Geraldo L. Cadava (PhD 2008, History), assistant professor of history at Northwestern University, has won the 2014 Frederick Jackson Turner Award forStanding on Common Ground: The Making of a Sunbelt Borderland. Judges of the prize called the book an “outstanding study” and “a model of transnational and borderlands history at its best.”
In Standing on Common Ground, Cadava focuses on the economic, cultural, social, and political intersections between southern Arizona and the neighboring Mexican state of Sonora, demonstrating that the border was permeable and elastic in the years that followed World War II. Cadava’s book weaves the narratives of businessmen, laborers, students, immigrants, and activists, showing how they were influenced by policies and forces that shaped society on both sides of the border. The prize committee called Standing on Common Ground “a major contribution to the burgeoning literature on Sunbelt cities,” adding that “The book also reminds us that contentious issues today regarding immigration policies and ethnic tensions in border states have deep roots in the twentieth century.”
David G. Gutiérrez, author of Walls and Mirrors: Mexican Americans, Mexican Immigrants, and the Politics of Ethnicity, calls Standing on Common Ground “a richly detailed portrait of a region that is very much in the news today. Solidly researched, keenly conceptualized, and beautifully written, it will become one of the most important explorations of the lands and lives along the U.S.-Mexico border.”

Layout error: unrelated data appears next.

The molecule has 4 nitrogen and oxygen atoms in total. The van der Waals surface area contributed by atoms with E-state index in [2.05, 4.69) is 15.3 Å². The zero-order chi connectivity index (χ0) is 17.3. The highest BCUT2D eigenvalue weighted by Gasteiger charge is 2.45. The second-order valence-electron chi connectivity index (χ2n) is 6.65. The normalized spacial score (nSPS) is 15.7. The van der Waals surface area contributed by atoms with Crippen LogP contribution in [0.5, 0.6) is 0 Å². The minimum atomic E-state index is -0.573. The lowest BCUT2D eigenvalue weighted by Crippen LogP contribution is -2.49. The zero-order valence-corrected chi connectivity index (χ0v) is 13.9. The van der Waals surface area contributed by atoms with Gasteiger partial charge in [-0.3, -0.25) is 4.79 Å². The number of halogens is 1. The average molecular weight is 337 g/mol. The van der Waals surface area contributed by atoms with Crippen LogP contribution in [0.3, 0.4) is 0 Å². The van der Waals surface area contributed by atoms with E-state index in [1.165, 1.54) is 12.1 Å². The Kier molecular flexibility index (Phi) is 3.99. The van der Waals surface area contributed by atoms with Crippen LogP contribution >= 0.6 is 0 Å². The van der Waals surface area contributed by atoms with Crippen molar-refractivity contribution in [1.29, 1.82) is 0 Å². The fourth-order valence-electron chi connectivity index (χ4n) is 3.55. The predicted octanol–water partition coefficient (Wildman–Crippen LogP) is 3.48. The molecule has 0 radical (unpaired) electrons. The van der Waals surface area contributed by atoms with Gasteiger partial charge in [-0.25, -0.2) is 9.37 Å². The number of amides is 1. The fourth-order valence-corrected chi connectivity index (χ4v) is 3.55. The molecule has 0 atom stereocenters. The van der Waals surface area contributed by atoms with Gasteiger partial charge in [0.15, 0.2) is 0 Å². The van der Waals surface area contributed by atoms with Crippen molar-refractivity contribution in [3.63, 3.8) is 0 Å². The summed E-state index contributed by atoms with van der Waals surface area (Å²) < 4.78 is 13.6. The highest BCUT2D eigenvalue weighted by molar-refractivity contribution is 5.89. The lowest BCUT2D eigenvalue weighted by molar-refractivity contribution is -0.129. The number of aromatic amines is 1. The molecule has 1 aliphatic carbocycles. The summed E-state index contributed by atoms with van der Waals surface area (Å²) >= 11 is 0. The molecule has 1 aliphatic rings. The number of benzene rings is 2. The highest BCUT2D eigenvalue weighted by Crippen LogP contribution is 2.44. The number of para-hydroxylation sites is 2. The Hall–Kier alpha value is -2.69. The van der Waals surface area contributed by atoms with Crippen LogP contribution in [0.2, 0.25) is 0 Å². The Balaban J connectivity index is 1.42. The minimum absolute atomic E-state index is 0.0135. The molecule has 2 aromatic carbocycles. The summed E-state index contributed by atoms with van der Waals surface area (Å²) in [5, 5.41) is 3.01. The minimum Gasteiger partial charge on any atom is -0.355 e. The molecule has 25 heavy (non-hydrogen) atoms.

After earning his doctorate, Cadava won a Smithsonian Community Grant for the Smithsonian Institution traveling exhibit “Bittersweet Harvest: The Bracero Program, 1942-1964,” a Public Voices Thought Leadership Fellowship, a Ford Foundation Postdoctoral Fellowship, and a Woodrow Wilson Career Enhancement Fellowship for Junior Faculty. His writing has appeared in The Journal of American History, The New York Times, The Atlantic, the San Francisco Chronicle, the Arizona Daily Star, and in the publications of the Immigration Policy Center, the National Park Service, and the American Historical Association.